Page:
Is zero really a number? How did it come about? Hannah Fry tells the story of how zero went from nothing to something. Even though we can’t divide by it, zero is probably the single most important number in the history of math.
Marconi’s invention posed a threat to the wired-telegraph industry. In response, the Eastern Telegraph Co. hired John Nevil Maskelyne, a British magician and inventor who had experimented with wireless technologies, to monitor Marconi’s work. According to an article in New Scientist, Maskelyne was able to build broadband receivers capable of intercepting Marconi’s so-called secure transmissions without knowing their frequencies.
In June 1903 Marconi held a public demonstration in London to show how his device could receive a message from a station nearly 500 kilometers away. But before he could receive the message, an intruder delivered this to Marconi’s receiver:
Rats rats rats rats.
There was a young fellow of Italy,
who diddled the public quite prettily.
The message went on to further mock and insult Marconi.
Most probably, you haven’t seen anything like this before
Dutch artist and inventor Theo Jansen has created something truly incredible. His kinetic sculptures, called “Strandbeests,” or beach beasts, are huge skeletal constructs that are designed to move powered solely by the energy of the sea breeze.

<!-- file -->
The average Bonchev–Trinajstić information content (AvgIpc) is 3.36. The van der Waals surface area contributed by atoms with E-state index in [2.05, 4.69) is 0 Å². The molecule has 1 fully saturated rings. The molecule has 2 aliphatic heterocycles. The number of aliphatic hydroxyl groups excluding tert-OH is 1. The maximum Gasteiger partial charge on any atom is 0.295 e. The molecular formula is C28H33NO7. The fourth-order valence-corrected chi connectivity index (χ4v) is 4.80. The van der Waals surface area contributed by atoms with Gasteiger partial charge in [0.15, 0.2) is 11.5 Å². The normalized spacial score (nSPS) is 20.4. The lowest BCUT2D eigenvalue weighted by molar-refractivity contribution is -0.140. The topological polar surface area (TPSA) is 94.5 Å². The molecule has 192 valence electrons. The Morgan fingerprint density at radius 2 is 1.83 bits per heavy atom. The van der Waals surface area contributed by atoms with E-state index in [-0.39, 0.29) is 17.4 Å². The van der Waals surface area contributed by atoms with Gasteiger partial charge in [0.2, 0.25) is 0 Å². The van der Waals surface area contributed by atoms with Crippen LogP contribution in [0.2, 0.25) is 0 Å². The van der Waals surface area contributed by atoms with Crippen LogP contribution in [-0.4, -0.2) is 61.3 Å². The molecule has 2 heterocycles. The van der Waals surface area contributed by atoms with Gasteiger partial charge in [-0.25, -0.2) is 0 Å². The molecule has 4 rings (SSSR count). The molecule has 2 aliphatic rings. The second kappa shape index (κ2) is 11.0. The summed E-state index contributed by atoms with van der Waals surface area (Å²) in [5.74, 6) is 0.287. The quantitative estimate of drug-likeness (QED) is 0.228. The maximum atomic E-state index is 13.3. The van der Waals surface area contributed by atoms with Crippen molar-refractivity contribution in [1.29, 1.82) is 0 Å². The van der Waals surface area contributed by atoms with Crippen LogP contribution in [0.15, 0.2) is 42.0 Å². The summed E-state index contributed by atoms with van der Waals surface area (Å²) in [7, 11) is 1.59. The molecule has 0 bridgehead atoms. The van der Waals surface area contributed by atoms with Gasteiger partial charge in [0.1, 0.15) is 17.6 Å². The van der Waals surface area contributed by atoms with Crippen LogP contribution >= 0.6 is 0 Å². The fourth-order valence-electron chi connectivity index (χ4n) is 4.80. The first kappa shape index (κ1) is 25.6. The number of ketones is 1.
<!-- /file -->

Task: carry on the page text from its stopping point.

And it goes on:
The Strandbeests are made from ordinary plastic tubes and move without the use of electronics. The artist has also equipped his beasts with recycled plastic bottles, valves and pumps.
Designed by Arturo Vittori and his Italian studio Architecture and Vision, Warka Water is a water-catchment system that produces potable water by harvesting rain, fog, and dew. The team took design cues from naturally found forms, like termite hives and cactus spines, and combined them with low-cost, locally found materials to create the sculptural and biomimetic tower. A Warka Water structure comprises a bamboo frame, recyclable mesh, rope, canopy, and a water tank, and can be assembled easily and inexpensively by six people in about four days.
Back in 2013, YouTube channel SciShow lesson brought viewers to Lake Hillier, an unusually salty lake with a bubblegum-pink hue located in Western Australia.
Three years later, the episode spawned a research project on its own. Researchers with the eXtreme Microbiome Project (XMP), launched a real scientific investigation and profiled the microbial life in Lake Hillier.
They found the algae in question that produces the red hues, but that the color of the lake primarily came from halobacteria and other extremophilic (extreme habitat-loving) microbes that are pinkish in color. The researchers also found a bacteria called Dechloromonas aromatica, which breaks down compounds in chemical solvents. The researchers believe this may be evidence of the lake’s history as a leather tanning station in the early 1900s.